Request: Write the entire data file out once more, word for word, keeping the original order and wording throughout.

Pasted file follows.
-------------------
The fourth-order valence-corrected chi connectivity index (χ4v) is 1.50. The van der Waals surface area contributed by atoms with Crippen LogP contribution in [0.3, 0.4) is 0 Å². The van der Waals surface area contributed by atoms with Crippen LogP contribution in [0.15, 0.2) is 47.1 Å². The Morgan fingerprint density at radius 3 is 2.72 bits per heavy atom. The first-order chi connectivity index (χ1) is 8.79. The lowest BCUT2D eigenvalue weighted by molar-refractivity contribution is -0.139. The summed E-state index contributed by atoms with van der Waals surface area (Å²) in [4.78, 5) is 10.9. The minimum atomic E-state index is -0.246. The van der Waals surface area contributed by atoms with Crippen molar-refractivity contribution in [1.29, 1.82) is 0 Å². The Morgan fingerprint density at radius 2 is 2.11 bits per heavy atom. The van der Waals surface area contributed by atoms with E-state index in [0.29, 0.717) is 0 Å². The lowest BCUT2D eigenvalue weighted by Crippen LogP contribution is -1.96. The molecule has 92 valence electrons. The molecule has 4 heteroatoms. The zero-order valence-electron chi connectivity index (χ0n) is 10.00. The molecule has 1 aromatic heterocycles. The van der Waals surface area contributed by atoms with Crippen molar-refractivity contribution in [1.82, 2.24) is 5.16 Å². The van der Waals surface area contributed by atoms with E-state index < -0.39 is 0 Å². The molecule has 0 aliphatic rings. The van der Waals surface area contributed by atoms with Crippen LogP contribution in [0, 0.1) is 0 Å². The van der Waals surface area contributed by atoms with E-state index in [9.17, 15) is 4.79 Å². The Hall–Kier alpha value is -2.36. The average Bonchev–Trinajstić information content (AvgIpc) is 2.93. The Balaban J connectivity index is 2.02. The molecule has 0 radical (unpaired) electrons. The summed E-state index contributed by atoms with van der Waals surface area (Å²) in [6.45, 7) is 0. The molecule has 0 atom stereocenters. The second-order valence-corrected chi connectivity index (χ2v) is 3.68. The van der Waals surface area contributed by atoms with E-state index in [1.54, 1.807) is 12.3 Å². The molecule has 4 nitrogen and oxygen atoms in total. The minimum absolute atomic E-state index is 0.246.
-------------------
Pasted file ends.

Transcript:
The fourth-order valence-corrected chi connectivity index (χ4v) is 1.50. The van der Waals surface area contributed by atoms with Crippen LogP contribution in [0.3, 0.4) is 0 Å². The van der Waals surface area contributed by atoms with Crippen LogP contribution in [0.15, 0.2) is 47.1 Å². The Morgan fingerprint density at radius 3 is 2.72 bits per heavy atom. The first-order chi connectivity index (χ1) is 8.79. The lowest BCUT2D eigenvalue weighted by molar-refractivity contribution is -0.139. The summed E-state index contributed by atoms with van der Waals surface area (Å²) in [4.78, 5) is 10.9. The minimum atomic E-state index is -0.246. The van der Waals surface area contributed by atoms with Crippen molar-refractivity contribution in [1.29, 1.82) is 0 Å². The Morgan fingerprint density at radius 2 is 2.11 bits per heavy atom. The van der Waals surface area contributed by atoms with E-state index in [0.29, 0.717) is 0 Å². The lowest BCUT2D eigenvalue weighted by Crippen LogP contribution is -1.96. The molecule has 92 valence electrons. The molecule has 4 heteroatoms. The zero-order valence-electron chi connectivity index (χ0n) is 10.00. The molecule has 1 aromatic heterocycles. The van der Waals surface area contributed by atoms with Crippen molar-refractivity contribution in [1.82, 2.24) is 5.16 Å². The van der Waals surface area contributed by atoms with E-state index < -0.39 is 0 Å². The molecule has 0 aliphatic rings. The van der Waals surface area contributed by atoms with Crippen LogP contribution in [0, 0.1) is 0 Å². The van der Waals surface area contributed by atoms with E-state index in [9.17, 15) is 4.79 Å². The Hall–Kier alpha value is -2.36. The average Bonchev–Trinajstić information content (AvgIpc) is 2.93. The Balaban J connectivity index is 2.02. The molecule has 0 radical (unpaired) electrons. The summed E-state index contributed by atoms with van der Waals surface area (Å²) in [6.45, 7) is 0. The molecule has 0 atom stereocenters. The second-order valence-corrected chi connectivity index (χ2v) is 3.68. The van der Waals surface area contributed by atoms with E-state index in [1.54, 1.807) is 12.3 Å². The molecule has 4 nitrogen and oxygen atoms in total. The minimum absolute atomic E-state index is 0.246.